Founded in 1998 and based in Louisville, Ky., privately-funded Autodemo has carved out -- and dominated -- an interesting niche: The 15-employee firm has helped hundreds of software companies, large and small, create compelling product demos.
The topic of demos has always been a bit of a hot button for us at SoftwareCEO. Way too many software companies take a DIY approach, because, they reason, how hard can it be to take a few screen shots?
Well, it isn't hard -- and that's the problem. In a world where print brochures and videotapes have become pretty much irrelevant, it's more vital than ever that you've got an online demo of not just what your software does, but what tangible benefits it brings to the end user.
Autodemo founder and CEO JC Stites offers a number of helpful tips:
Tip #1: Don't fall prey to information overload.
"The primary mistake people make is they try to include too much information," Stites says. "Entrepreneurs, especially, are too close to their products and don't assess what the key differentiators are. We try to focus on the 'wow' factors or unique propositions."
Tip #2: Keep it under five minutes.
"The best length [for a demo] is three to five minutes," says Stites, "but it depends on your solutions and your markets.
"The shorter it can be -- as long as it conveys information effectively -- the better. You want to get them into the sales cycle and keep them moving.
"That's where we can help. Not everybody is going to take an hour to sit through your demo. The bigger the purchase decision is, the more they're willing to invest their time -- but you will get the most attention if you focus on the most critical things."
Tip #3: If you need more time, break it up.
"We work with many companies to create multi-module demos," Stites says. "We'll provide an intro demo and menus leading to other sub-demos; the prospect can select the info that's most relevant to them."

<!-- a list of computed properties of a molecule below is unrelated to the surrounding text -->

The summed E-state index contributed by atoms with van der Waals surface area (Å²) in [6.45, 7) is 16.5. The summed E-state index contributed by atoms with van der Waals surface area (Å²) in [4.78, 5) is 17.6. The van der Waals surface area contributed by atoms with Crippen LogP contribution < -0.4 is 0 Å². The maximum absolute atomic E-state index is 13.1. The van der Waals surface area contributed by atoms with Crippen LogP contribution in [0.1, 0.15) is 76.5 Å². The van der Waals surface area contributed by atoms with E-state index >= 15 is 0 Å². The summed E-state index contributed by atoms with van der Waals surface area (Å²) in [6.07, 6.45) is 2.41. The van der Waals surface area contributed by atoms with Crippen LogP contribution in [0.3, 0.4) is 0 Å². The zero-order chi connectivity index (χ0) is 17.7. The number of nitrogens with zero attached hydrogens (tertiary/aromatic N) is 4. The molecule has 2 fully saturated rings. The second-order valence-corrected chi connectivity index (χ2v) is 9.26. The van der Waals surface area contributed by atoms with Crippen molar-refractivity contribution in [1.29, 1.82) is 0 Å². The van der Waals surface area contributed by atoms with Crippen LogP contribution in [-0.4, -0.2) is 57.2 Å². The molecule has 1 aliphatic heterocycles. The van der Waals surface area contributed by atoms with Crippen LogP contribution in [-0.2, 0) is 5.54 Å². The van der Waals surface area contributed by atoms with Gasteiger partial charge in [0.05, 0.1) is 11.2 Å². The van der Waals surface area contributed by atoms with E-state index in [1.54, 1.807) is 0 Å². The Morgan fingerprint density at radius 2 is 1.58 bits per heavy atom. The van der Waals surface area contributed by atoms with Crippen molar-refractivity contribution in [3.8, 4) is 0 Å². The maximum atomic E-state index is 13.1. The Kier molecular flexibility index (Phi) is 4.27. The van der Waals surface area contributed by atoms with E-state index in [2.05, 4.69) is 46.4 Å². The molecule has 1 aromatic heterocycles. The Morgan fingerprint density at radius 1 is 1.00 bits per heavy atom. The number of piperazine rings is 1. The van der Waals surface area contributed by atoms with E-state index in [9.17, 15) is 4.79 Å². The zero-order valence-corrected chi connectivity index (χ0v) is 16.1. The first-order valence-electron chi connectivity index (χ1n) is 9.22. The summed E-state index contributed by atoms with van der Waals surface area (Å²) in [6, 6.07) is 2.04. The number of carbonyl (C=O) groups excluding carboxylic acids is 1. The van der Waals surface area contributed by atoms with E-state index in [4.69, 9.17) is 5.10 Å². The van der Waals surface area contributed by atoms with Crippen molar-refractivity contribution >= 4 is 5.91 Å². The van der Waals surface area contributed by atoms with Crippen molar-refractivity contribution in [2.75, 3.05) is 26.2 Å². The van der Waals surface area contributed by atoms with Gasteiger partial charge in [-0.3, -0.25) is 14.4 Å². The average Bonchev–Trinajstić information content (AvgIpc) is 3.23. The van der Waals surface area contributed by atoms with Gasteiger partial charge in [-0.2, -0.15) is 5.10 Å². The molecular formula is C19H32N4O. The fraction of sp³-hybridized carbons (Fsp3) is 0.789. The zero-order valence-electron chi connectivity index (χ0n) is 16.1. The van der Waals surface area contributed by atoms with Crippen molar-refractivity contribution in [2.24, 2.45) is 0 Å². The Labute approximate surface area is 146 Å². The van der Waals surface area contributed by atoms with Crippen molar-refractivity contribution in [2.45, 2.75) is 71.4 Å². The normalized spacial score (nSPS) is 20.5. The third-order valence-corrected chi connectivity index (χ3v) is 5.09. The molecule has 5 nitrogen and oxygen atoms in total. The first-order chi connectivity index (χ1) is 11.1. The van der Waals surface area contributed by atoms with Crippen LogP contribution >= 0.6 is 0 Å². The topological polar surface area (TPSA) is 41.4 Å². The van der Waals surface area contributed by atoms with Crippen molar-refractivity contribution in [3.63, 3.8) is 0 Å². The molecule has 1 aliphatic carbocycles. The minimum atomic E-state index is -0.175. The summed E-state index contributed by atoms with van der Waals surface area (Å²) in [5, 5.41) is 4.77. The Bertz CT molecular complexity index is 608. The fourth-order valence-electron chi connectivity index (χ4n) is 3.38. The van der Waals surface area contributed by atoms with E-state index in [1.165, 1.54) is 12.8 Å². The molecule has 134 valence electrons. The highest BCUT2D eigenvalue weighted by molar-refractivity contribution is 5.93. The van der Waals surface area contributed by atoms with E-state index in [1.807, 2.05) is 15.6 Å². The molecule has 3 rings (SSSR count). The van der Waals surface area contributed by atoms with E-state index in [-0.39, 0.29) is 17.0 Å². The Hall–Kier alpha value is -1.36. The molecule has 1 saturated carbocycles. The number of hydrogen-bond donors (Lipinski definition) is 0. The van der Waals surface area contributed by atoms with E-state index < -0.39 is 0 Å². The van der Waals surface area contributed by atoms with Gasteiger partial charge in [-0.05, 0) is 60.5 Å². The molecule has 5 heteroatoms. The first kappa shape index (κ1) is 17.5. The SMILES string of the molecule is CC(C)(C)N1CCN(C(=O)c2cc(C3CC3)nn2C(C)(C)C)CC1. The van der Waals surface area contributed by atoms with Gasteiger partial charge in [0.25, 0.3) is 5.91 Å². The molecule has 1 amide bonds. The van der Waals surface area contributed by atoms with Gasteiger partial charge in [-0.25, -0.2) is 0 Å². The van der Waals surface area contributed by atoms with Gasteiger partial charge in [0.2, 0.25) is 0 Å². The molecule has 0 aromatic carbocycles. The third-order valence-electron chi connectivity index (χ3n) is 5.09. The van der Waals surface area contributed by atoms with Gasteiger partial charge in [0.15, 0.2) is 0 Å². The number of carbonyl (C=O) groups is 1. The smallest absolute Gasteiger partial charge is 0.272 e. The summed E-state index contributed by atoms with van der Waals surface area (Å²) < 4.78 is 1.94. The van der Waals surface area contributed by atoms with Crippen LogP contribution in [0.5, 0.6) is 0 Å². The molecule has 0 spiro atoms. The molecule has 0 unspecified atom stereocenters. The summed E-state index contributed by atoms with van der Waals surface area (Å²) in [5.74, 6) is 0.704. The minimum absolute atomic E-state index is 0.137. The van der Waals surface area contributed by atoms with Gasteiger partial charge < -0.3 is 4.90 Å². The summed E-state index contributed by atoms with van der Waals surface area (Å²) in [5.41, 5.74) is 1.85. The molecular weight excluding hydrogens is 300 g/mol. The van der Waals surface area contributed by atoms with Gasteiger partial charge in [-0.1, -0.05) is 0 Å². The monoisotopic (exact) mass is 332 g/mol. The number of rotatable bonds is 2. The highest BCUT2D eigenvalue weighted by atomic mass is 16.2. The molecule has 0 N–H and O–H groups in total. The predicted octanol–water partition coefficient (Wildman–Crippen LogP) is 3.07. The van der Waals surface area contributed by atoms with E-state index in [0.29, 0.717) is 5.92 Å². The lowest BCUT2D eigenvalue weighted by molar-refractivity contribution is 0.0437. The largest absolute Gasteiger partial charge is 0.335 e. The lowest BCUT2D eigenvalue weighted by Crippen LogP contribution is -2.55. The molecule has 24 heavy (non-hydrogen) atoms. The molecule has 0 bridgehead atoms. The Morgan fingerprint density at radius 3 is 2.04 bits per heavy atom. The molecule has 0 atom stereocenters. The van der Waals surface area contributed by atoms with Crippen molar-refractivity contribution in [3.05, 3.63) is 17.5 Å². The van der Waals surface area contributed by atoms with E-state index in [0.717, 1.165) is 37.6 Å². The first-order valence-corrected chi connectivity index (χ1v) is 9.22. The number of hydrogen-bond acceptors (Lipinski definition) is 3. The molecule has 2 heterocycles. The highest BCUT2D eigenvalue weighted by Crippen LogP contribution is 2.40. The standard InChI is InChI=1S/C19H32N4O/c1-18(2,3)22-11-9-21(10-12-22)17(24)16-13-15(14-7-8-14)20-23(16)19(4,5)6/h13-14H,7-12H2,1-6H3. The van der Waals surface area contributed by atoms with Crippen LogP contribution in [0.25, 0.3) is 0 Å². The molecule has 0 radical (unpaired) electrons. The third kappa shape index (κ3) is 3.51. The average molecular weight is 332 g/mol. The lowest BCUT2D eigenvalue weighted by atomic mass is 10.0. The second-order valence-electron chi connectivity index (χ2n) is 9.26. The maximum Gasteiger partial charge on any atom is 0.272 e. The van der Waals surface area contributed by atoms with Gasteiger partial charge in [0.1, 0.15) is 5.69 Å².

Tip #4: Remember what a demo is supposed to do.
Your software demo is not a show-and-tell of product features -- or, at least, it should not be. This is a problem for many startups when they put the engineers in charge of creating the demo; they're like proud parents who want to show you 1,000 photos of their babies.
The people who should be in charge of your demo are the sales folks. "At a high level, the purpose of a demo is to get prospects into the sale process," says Stites. "You've got to first get them in -- and you won't be able to do that if you try to go through a laundry list of what your product can do."
Tip #5: Think about unique propositions.
Just as bad as putting engineers in charge, Stites says, is letting the marketing team build a demo without adult supervision.
"Most marketers think everything needs to be included," he says. "You want to get out there and grab them with a unique proposition and key benefits."
OK, so how do you zero in?
"It's a question we ask right up front," says Stites. "We want to know what the objectives of the demo are. We ask them to create a content outline, which could also be considered a benefit outline.
"Give us some bullet points as to what this product means to the market. All the heavy lifting comes right up front. What key benefits are you going to hang your hat on for the next year or 18 months?